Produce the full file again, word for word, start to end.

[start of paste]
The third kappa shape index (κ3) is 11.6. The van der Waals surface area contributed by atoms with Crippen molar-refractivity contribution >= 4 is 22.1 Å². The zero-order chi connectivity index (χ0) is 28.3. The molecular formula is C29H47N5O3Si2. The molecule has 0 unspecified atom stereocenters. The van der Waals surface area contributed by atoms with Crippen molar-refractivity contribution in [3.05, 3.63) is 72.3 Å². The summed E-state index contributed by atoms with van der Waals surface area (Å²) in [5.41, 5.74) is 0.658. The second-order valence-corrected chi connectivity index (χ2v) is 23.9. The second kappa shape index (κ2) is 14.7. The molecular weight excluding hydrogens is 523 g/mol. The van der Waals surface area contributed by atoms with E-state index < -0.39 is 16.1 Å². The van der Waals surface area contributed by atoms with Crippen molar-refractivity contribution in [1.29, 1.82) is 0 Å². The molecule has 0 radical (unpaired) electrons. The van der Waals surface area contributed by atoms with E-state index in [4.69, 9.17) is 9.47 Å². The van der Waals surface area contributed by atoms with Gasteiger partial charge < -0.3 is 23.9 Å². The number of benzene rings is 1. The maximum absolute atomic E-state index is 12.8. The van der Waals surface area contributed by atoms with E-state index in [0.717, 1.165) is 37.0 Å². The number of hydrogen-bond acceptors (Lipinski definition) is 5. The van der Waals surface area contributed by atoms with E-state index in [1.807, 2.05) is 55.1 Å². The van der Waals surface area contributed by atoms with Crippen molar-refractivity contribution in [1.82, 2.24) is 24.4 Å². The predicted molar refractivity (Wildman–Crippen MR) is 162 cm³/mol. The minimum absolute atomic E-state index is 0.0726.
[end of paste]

The third kappa shape index (κ3) is 11.6. The van der Waals surface area contributed by atoms with Crippen molar-refractivity contribution >= 4 is 22.1 Å². The zero-order chi connectivity index (χ0) is 28.3. The molecular formula is C29H47N5O3Si2. The molecule has 0 unspecified atom stereocenters. The van der Waals surface area contributed by atoms with Crippen molar-refractivity contribution in [3.05, 3.63) is 72.3 Å². The summed E-state index contributed by atoms with van der Waals surface area (Å²) in [5.41, 5.74) is 0.658. The second-order valence-corrected chi connectivity index (χ2v) is 23.9. The second kappa shape index (κ2) is 14.7. The molecular weight excluding hydrogens is 523 g/mol. The van der Waals surface area contributed by atoms with E-state index < -0.39 is 16.1 Å². The van der Waals surface area contributed by atoms with Crippen molar-refractivity contribution in [1.29, 1.82) is 0 Å². The molecule has 0 radical (unpaired) electrons. The van der Waals surface area contributed by atoms with E-state index in [4.69, 9.17) is 9.47 Å². The van der Waals surface area contributed by atoms with Gasteiger partial charge < -0.3 is 23.9 Å². The number of benzene rings is 1. The maximum absolute atomic E-state index is 12.8. The van der Waals surface area contributed by atoms with E-state index in [0.717, 1.165) is 37.0 Å². The number of hydrogen-bond acceptors (Lipinski definition) is 5. The van der Waals surface area contributed by atoms with E-state index in [1.807, 2.05) is 55.1 Å². The van der Waals surface area contributed by atoms with Crippen molar-refractivity contribution in [1.82, 2.24) is 24.4 Å². The predicted molar refractivity (Wildman–Crippen MR) is 162 cm³/mol. The minimum absolute atomic E-state index is 0.0726.